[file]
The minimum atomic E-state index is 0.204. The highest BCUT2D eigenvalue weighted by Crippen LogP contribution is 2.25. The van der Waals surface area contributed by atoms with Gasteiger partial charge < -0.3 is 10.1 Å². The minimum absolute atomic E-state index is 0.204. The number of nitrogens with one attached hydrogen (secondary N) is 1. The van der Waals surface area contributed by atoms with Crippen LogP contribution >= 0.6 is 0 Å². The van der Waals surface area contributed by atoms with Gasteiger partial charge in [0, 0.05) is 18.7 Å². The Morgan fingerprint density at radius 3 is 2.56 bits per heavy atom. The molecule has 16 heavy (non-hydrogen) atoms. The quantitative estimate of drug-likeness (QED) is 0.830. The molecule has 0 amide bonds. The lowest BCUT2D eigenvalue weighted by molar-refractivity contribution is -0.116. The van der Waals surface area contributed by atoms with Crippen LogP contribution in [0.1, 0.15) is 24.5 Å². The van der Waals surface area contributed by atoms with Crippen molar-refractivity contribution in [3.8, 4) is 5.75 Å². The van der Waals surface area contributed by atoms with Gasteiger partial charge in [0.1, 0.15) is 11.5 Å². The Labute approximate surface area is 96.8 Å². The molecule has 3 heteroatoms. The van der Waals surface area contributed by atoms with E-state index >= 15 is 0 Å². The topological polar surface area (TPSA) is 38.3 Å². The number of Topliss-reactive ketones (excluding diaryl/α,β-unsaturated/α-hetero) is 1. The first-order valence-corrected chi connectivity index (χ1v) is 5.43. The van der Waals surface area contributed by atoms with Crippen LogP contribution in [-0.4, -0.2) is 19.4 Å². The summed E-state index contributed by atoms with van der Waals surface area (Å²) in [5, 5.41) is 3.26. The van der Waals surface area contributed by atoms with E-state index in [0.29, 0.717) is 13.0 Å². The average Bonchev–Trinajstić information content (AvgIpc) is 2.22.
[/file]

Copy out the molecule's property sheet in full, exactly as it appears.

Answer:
The minimum atomic E-state index is 0.204. The highest BCUT2D eigenvalue weighted by Crippen LogP contribution is 2.25. The van der Waals surface area contributed by atoms with Gasteiger partial charge < -0.3 is 10.1 Å². The minimum absolute atomic E-state index is 0.204. The number of nitrogens with one attached hydrogen (secondary N) is 1. The van der Waals surface area contributed by atoms with Crippen LogP contribution >= 0.6 is 0 Å². The van der Waals surface area contributed by atoms with Gasteiger partial charge in [0, 0.05) is 18.7 Å². The Morgan fingerprint density at radius 3 is 2.56 bits per heavy atom. The molecule has 16 heavy (non-hydrogen) atoms. The quantitative estimate of drug-likeness (QED) is 0.830. The molecule has 0 amide bonds. The lowest BCUT2D eigenvalue weighted by molar-refractivity contribution is -0.116. The van der Waals surface area contributed by atoms with Crippen LogP contribution in [0.1, 0.15) is 24.5 Å². The van der Waals surface area contributed by atoms with Crippen molar-refractivity contribution in [3.8, 4) is 5.75 Å². The van der Waals surface area contributed by atoms with Gasteiger partial charge in [0.1, 0.15) is 11.5 Å². The Labute approximate surface area is 96.8 Å². The molecule has 3 heteroatoms. The van der Waals surface area contributed by atoms with E-state index >= 15 is 0 Å². The topological polar surface area (TPSA) is 38.3 Å². The number of Topliss-reactive ketones (excluding diaryl/α,β-unsaturated/α-hetero) is 1. The first-order valence-corrected chi connectivity index (χ1v) is 5.43. The van der Waals surface area contributed by atoms with Crippen LogP contribution in [-0.4, -0.2) is 19.4 Å². The summed E-state index contributed by atoms with van der Waals surface area (Å²) in [5, 5.41) is 3.26. The van der Waals surface area contributed by atoms with E-state index in [0.29, 0.717) is 13.0 Å². The average Bonchev–Trinajstić information content (AvgIpc) is 2.22.